The test performance of our system can be determined by the computation of the total classification accuracy, the specificity and the sensitivity; which are defined as:
Two other performance indices for the classification system are false positive and false negative. False negative is defined as misclassification of the desired data to other categories, which is also called target missing. False positive is defined as the misclassification of the classified data that does not belong to this class, which is also called false alarm. A good classification system should have both lowered false negative and false positive.
Classification results using BPNN, RBFNN and fusion are shown in Table
35, respectively. We considered that a beat is correctly
classified by both networks and after fusion, only if the posteriori probability
of a class is higher than 0.75. The diagonal elements in each table are the
number of correctly classified beats of specific ECG type using the proposed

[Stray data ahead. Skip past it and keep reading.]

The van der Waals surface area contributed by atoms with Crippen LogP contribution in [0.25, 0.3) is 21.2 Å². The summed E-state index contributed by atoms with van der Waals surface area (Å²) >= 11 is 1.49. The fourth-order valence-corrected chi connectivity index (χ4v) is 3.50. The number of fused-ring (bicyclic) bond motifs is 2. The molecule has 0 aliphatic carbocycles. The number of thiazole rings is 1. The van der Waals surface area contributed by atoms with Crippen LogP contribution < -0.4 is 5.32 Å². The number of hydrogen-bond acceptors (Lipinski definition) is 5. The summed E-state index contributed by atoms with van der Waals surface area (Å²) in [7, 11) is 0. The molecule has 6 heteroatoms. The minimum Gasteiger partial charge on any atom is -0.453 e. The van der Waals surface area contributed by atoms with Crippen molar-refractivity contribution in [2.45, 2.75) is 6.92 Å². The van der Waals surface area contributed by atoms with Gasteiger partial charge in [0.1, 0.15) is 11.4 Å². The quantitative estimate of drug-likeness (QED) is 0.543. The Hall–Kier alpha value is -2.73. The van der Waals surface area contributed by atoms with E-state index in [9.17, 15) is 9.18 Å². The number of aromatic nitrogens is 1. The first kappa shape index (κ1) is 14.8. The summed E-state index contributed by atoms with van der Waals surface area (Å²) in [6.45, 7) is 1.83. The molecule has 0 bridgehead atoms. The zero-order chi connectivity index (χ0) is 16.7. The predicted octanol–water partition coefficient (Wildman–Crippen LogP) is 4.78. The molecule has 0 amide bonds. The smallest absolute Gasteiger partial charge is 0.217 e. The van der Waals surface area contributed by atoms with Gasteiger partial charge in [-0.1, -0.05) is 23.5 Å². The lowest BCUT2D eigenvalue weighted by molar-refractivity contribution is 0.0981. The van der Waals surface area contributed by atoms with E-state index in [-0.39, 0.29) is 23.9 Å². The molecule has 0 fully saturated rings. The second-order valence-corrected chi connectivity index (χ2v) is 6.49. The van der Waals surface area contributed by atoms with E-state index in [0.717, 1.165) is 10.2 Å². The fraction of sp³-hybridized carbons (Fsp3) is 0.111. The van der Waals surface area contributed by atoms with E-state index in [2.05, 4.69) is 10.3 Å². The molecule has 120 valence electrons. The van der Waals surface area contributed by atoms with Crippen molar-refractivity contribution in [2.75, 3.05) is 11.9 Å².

method.
The results show well recognition power throughout all categories; in general the global rate is more than 98%. This rate was slightly decreased after fusion, this is logical, because for few beats, the two networks are not in agreement.
Table 3: 
Confusion matrix and overall classification accuracy using
BPNN classifier: 98.99% 

Table 4: 
Confusion matrix and overall classification accuracy using
RBFNN classifier: 99.14% 

Table 5: 
Confusion matrix and overall classification accuracy using
fusion: 98.87% 

We also note that the rejection rate is higher after fusion; in fact, when
the two classifiers are in disagreement they can consider beat as rejected (it